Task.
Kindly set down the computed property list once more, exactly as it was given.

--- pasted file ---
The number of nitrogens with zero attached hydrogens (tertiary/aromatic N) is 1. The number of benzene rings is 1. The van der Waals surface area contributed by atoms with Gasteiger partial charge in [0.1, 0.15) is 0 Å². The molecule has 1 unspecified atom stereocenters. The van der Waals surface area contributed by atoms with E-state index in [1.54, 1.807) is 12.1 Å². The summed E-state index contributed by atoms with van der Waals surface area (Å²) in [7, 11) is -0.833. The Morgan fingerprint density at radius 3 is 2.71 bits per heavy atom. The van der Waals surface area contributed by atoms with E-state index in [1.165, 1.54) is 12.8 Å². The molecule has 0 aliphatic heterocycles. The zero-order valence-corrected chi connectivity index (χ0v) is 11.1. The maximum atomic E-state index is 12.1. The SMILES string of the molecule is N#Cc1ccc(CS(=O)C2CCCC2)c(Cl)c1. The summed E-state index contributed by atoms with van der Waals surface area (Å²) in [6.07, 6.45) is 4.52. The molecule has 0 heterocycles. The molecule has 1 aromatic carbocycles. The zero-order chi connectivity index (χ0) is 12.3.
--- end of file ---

The number of nitrogens with zero attached hydrogens (tertiary/aromatic N) is 1. The number of benzene rings is 1. The van der Waals surface area contributed by atoms with Gasteiger partial charge in [0.1, 0.15) is 0 Å². The molecule has 1 unspecified atom stereocenters. The van der Waals surface area contributed by atoms with E-state index in [1.54, 1.807) is 12.1 Å². The summed E-state index contributed by atoms with van der Waals surface area (Å²) in [7, 11) is -0.833. The Morgan fingerprint density at radius 3 is 2.71 bits per heavy atom. The van der Waals surface area contributed by atoms with E-state index in [1.165, 1.54) is 12.8 Å². The molecule has 0 aliphatic heterocycles. The zero-order valence-corrected chi connectivity index (χ0v) is 11.1. The maximum atomic E-state index is 12.1. The SMILES string of the molecule is N#Cc1ccc(CS(=O)C2CCCC2)c(Cl)c1. The summed E-state index contributed by atoms with van der Waals surface area (Å²) in [6.07, 6.45) is 4.52. The molecule has 0 heterocycles. The molecule has 1 aromatic carbocycles. The zero-order chi connectivity index (χ0) is 12.3.